Australia: The Land Where Time Began

A biography of the Australian continent 

Relationships of Deuterostomes

According to Benton, 3 schemes have been proposed for the relationships of deuterostomes that are substantially different from each other:

  • The hemichordates are basal to the chordates, as they both have ciliated gill slits and giant nerve cells, plus other features not present in echinoderms. Enteropneusts were sometimes considered to be more closely related to chordates, as their gill slits are similar, their short nerve chord is hollow and dorsal, and they have gut features that are not present in pterobranchs (Peterson, 1995). It is most widely believed that amphioxus is the most closely related to the Vertebrata, based on 15 features that are not present in tunicates. This is the traditional view (e.g. Maisey, 1986; Peterson, 1995; Donoghue et al., 1998).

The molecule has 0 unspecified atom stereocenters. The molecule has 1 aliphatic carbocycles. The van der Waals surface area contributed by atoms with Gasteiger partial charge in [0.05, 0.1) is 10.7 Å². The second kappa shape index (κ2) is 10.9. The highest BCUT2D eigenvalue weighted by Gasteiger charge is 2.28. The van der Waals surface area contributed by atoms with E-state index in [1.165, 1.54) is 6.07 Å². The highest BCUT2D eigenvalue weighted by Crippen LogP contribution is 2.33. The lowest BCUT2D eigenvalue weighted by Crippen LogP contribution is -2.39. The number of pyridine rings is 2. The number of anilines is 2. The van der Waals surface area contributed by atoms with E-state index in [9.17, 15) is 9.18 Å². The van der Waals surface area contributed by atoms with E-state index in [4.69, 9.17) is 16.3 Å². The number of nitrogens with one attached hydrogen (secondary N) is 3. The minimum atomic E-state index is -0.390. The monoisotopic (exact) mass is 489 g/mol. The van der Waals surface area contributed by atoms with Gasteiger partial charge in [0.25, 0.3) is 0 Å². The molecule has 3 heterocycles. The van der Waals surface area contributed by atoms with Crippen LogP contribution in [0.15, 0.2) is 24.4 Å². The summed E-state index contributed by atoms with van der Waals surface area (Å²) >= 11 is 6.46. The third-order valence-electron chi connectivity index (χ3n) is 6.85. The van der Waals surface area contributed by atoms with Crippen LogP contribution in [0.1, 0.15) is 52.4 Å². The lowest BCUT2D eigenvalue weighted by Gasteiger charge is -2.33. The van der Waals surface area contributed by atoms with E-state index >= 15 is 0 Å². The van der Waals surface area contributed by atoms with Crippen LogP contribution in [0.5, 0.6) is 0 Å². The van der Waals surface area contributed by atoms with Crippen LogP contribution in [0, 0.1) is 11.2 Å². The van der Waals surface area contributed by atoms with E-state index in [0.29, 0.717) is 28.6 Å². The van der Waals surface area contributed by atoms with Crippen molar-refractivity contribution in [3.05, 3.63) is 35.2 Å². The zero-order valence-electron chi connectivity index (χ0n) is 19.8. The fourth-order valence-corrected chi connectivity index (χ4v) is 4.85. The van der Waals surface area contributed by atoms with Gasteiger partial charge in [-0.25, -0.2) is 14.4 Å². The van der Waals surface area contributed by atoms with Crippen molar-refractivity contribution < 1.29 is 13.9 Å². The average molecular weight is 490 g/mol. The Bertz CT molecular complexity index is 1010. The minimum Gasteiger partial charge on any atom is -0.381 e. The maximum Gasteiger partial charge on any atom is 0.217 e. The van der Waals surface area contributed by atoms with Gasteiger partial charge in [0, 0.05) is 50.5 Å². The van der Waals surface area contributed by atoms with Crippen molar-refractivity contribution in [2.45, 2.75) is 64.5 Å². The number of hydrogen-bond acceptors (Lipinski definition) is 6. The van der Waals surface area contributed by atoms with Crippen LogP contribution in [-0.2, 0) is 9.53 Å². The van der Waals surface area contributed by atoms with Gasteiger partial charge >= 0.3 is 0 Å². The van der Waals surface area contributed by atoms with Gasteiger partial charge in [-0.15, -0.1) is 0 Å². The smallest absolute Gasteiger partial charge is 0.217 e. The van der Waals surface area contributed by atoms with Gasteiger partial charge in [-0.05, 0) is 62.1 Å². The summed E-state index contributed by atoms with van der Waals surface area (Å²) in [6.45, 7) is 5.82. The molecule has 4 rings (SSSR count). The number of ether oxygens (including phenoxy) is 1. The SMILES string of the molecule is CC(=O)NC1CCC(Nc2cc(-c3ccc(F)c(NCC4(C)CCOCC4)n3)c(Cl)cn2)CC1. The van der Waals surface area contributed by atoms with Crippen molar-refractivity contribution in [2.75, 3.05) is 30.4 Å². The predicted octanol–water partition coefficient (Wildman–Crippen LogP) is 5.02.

• In the 'calcichordate' model (Jefferies1986, 1997) hemichordates are basal to echinoderms and urochordates are a sister group to chordates, based on evidence gained from embryology and fossils.
  • Morphological and molecular data support the 3rd view, that is said by Benton to be widely accepted (Smith et al., in press). The first molecular studies, in which comparisons were made of the 18 S rRNA genes of echinoderms, hemichordates and chordates were said by Benton to be inconclusive, though later work (e.g. Bromham & Degnan, 1999; Cameron et al., 2000; Peterson & Eernisse, 2001; Furlong & Holland, 2002; Winchell et al., 2002) has definitively paired hemichordates and echinoderms, as the clade Ambulacraria, placing cephalochordates closer to chordates than urochordates.

Sources & Further reading

  1. Benton, Michael J., 2005, Vertebrate Palaeontology, 3 rd ed., Blackwell Publishing.


Author: M. H. Monroe
Last updated 18/08/2011




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